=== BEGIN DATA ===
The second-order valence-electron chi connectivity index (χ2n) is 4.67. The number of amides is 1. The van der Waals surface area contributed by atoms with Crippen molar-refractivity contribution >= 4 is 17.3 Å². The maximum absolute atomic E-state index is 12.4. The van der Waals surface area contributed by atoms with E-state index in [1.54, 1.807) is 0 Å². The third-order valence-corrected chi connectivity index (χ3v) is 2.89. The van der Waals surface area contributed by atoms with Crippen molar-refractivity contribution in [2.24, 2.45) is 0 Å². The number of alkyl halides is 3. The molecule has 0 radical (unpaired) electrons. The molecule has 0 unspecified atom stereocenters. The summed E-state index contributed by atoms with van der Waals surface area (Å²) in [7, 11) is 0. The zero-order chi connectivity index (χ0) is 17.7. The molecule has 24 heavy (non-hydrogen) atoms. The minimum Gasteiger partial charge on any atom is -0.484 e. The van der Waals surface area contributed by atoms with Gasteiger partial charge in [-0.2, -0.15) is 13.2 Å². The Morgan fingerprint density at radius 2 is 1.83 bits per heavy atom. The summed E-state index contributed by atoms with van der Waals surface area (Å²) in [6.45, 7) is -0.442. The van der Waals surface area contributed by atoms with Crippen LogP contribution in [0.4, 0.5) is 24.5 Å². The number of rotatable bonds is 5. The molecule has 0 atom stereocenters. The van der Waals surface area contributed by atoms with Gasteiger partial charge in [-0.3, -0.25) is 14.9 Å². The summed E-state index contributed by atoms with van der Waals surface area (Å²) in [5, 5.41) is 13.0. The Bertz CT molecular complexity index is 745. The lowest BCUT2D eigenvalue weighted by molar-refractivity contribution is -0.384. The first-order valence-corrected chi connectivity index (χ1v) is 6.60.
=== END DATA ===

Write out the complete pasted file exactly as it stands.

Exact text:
The second-order valence-electron chi connectivity index (χ2n) is 4.67. The number of amides is 1. The van der Waals surface area contributed by atoms with Crippen molar-refractivity contribution >= 4 is 17.3 Å². The maximum absolute atomic E-state index is 12.4. The van der Waals surface area contributed by atoms with E-state index in [1.54, 1.807) is 0 Å². The third-order valence-corrected chi connectivity index (χ3v) is 2.89. The van der Waals surface area contributed by atoms with Crippen molar-refractivity contribution in [2.24, 2.45) is 0 Å². The number of alkyl halides is 3. The molecule has 0 radical (unpaired) electrons. The molecule has 0 unspecified atom stereocenters. The summed E-state index contributed by atoms with van der Waals surface area (Å²) in [7, 11) is 0. The zero-order chi connectivity index (χ0) is 17.7. The molecule has 24 heavy (non-hydrogen) atoms. The minimum Gasteiger partial charge on any atom is -0.484 e. The van der Waals surface area contributed by atoms with Gasteiger partial charge in [-0.2, -0.15) is 13.2 Å². The Morgan fingerprint density at radius 2 is 1.83 bits per heavy atom. The summed E-state index contributed by atoms with van der Waals surface area (Å²) in [6.45, 7) is -0.442. The van der Waals surface area contributed by atoms with Crippen LogP contribution in [0.4, 0.5) is 24.5 Å². The number of rotatable bonds is 5. The molecule has 0 atom stereocenters. The van der Waals surface area contributed by atoms with Gasteiger partial charge in [-0.3, -0.25) is 14.9 Å². The summed E-state index contributed by atoms with van der Waals surface area (Å²) in [5, 5.41) is 13.0. The Bertz CT molecular complexity index is 745. The lowest BCUT2D eigenvalue weighted by molar-refractivity contribution is -0.384. The first-order valence-corrected chi connectivity index (χ1v) is 6.60.